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a reply to: theantediluvian




I find it very interesting that this pre-Incan culture would view the scepter as a symbol of power. Scepters/Sceptres/Rods/Staffs have been a significant symbol of power in many cultures for thousands of years in Northern Africa, Europe and the Middle East. I wonder if this symbolism dates back possibly tens of thousands of years and shares a common origin?


It may have been related to a club which may have been one of the first weapons mankind made, and by its invention greatly increased his 'power' over animals and other humans.

Interesting thread, thanks for posting this



posted on Jul, 14 2014 @ 09:48 PM
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Way cool! Thanks for sharing.

a reply to: Hanslune

Aye, "flared and squared" clubs were certainly in-vogue in the Central and South Americas, i had a fascinating paper on them which i just looked for but it must have been saved on my old PC which i replaced a few months ago.. i cant remember for the life of me which peoples it mostly focussed on but it was possibly Caribbean. I'm totally gonna make one.



posted on Jul, 14 2014 @ 10:03 PM
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Don't discount the role of phallic imagery and association with strength/virility in the scepter's case, either.

The ceremonial costume is pretty sweet, those claws look like they could do some damage. Makes me wonder if the winner received a ceremonial scratching post to keep them in good condition.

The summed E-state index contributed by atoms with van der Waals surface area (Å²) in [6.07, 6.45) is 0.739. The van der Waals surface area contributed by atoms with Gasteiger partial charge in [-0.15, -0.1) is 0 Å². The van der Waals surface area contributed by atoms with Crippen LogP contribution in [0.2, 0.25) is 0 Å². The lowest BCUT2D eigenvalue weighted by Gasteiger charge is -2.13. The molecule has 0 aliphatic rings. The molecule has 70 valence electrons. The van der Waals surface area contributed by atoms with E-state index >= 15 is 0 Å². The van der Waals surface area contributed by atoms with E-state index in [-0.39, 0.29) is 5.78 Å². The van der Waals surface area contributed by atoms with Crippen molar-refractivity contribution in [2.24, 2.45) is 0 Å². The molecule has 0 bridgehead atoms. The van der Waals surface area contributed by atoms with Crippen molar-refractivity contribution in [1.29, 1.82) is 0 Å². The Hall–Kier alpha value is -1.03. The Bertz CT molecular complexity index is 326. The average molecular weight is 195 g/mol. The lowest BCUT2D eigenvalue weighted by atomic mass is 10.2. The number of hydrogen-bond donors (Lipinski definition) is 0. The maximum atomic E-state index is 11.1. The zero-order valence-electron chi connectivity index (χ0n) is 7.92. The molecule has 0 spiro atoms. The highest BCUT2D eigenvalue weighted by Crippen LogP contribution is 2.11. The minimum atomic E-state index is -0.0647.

posted on Jul, 14 2014 @ 10:08 PM
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originally posted by: Hanslune
a reply to: theantediluvian




I find it very interesting that this pre-Incan culture would view the scepter as a symbol of power. Scepters/Sceptres/Rods/Staffs have been a significant symbol of power in many cultures for thousands of years in Northern Africa, Europe and the Middle East. I wonder if this symbolism dates back possibly tens of thousands of years and shares a common origin?


It may have been related to a club which may have been one of the first weapons mankind made, and by its invention greatly increased his 'power' over animals and other humans.

Interesting thread, thanks for posting this


That makes sense. I would guess a solid stick would be right there with the rock as the first weapons used by man. The stick being the archetype for clubs, bludgeons, maces, staffs, etc. What got me thinking is the use of the word scepter which typically implies a full-length staff or a wand (shortened staff) as opposed to a mace or club. The staff/scepter being a symbol of power, authority and even divinity (in the form of a wand) going back at least to Mesopotamia and prominent in ancient Greece and Egypt.


Don't discount the role of phallic imagery and association with strength/virility in the scepter's case, either.


Yep.
edit on 2014-7-14 by theantediluvian because: (no reason given)